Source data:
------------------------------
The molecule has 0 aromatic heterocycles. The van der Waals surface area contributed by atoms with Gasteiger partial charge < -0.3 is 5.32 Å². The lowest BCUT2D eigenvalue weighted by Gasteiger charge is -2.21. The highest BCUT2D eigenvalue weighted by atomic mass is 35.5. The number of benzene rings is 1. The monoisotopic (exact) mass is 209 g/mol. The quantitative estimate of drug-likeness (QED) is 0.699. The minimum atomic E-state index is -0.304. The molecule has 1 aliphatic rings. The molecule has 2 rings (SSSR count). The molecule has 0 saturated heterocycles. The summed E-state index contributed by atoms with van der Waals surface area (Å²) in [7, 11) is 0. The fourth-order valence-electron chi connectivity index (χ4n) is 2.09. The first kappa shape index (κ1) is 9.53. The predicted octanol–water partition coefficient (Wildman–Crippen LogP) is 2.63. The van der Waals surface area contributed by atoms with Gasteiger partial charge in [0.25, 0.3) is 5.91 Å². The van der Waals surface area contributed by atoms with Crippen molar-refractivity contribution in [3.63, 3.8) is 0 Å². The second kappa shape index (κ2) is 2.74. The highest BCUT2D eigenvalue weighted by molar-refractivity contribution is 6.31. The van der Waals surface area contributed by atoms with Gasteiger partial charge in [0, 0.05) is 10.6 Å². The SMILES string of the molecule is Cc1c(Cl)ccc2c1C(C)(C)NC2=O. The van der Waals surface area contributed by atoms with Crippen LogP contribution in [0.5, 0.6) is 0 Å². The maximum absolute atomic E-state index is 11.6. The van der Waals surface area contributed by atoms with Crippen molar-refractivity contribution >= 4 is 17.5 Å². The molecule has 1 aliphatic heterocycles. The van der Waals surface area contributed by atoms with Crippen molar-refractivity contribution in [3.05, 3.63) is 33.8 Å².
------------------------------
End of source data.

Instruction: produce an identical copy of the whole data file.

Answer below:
The molecule has 0 aromatic heterocycles. The van der Waals surface area contributed by atoms with Gasteiger partial charge < -0.3 is 5.32 Å². The lowest BCUT2D eigenvalue weighted by Gasteiger charge is -2.21. The highest BCUT2D eigenvalue weighted by atomic mass is 35.5. The number of benzene rings is 1. The monoisotopic (exact) mass is 209 g/mol. The quantitative estimate of drug-likeness (QED) is 0.699. The minimum atomic E-state index is -0.304. The molecule has 1 aliphatic rings. The molecule has 2 rings (SSSR count). The molecule has 0 saturated heterocycles. The summed E-state index contributed by atoms with van der Waals surface area (Å²) in [7, 11) is 0. The fourth-order valence-electron chi connectivity index (χ4n) is 2.09. The first kappa shape index (κ1) is 9.53. The predicted octanol–water partition coefficient (Wildman–Crippen LogP) is 2.63. The van der Waals surface area contributed by atoms with Gasteiger partial charge in [0.25, 0.3) is 5.91 Å². The van der Waals surface area contributed by atoms with Crippen molar-refractivity contribution in [3.63, 3.8) is 0 Å². The second kappa shape index (κ2) is 2.74. The highest BCUT2D eigenvalue weighted by molar-refractivity contribution is 6.31. The van der Waals surface area contributed by atoms with Gasteiger partial charge in [0, 0.05) is 10.6 Å². The SMILES string of the molecule is Cc1c(Cl)ccc2c1C(C)(C)NC2=O. The van der Waals surface area contributed by atoms with Crippen LogP contribution in [0.5, 0.6) is 0 Å². The maximum absolute atomic E-state index is 11.6. The van der Waals surface area contributed by atoms with Crippen molar-refractivity contribution >= 4 is 17.5 Å². The molecule has 1 aliphatic heterocycles. The van der Waals surface area contributed by atoms with Crippen molar-refractivity contribution in [3.05, 3.63) is 33.8 Å².